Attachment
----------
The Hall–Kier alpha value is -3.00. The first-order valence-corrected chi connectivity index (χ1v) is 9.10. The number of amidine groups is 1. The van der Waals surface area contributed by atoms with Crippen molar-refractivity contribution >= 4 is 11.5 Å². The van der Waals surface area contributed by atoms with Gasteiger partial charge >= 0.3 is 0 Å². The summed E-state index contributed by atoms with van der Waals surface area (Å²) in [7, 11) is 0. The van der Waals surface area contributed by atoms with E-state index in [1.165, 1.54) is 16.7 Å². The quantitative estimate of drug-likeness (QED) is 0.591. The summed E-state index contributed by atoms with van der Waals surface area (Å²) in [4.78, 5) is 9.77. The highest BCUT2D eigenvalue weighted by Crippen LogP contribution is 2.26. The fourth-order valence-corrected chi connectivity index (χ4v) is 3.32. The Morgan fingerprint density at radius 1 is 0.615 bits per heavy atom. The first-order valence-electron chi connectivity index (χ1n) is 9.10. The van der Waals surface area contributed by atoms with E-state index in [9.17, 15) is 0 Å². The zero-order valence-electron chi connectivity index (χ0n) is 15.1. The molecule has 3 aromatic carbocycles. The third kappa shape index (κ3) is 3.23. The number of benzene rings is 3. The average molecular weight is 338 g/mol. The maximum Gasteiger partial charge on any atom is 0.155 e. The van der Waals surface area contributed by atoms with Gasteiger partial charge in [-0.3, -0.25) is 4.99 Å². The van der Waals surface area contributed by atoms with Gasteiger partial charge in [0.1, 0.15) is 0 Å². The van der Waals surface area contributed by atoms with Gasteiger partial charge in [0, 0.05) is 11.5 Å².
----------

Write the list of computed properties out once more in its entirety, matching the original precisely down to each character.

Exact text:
The Hall–Kier alpha value is -3.00. The first-order valence-corrected chi connectivity index (χ1v) is 9.10. The number of amidine groups is 1. The van der Waals surface area contributed by atoms with Crippen molar-refractivity contribution >= 4 is 11.5 Å². The van der Waals surface area contributed by atoms with Gasteiger partial charge >= 0.3 is 0 Å². The summed E-state index contributed by atoms with van der Waals surface area (Å²) in [7, 11) is 0. The van der Waals surface area contributed by atoms with E-state index in [1.165, 1.54) is 16.7 Å². The quantitative estimate of drug-likeness (QED) is 0.591. The summed E-state index contributed by atoms with van der Waals surface area (Å²) in [4.78, 5) is 9.77. The highest BCUT2D eigenvalue weighted by Crippen LogP contribution is 2.26. The fourth-order valence-corrected chi connectivity index (χ4v) is 3.32. The Morgan fingerprint density at radius 1 is 0.615 bits per heavy atom. The first-order valence-electron chi connectivity index (χ1n) is 9.10. The van der Waals surface area contributed by atoms with E-state index in [9.17, 15) is 0 Å². The zero-order valence-electron chi connectivity index (χ0n) is 15.1. The molecule has 3 aromatic carbocycles. The third kappa shape index (κ3) is 3.23. The number of benzene rings is 3. The average molecular weight is 338 g/mol. The maximum Gasteiger partial charge on any atom is 0.155 e. The van der Waals surface area contributed by atoms with Gasteiger partial charge in [-0.3, -0.25) is 4.99 Å². The van der Waals surface area contributed by atoms with Gasteiger partial charge in [0.1, 0.15) is 0 Å². The van der Waals surface area contributed by atoms with Gasteiger partial charge in [0, 0.05) is 11.5 Å².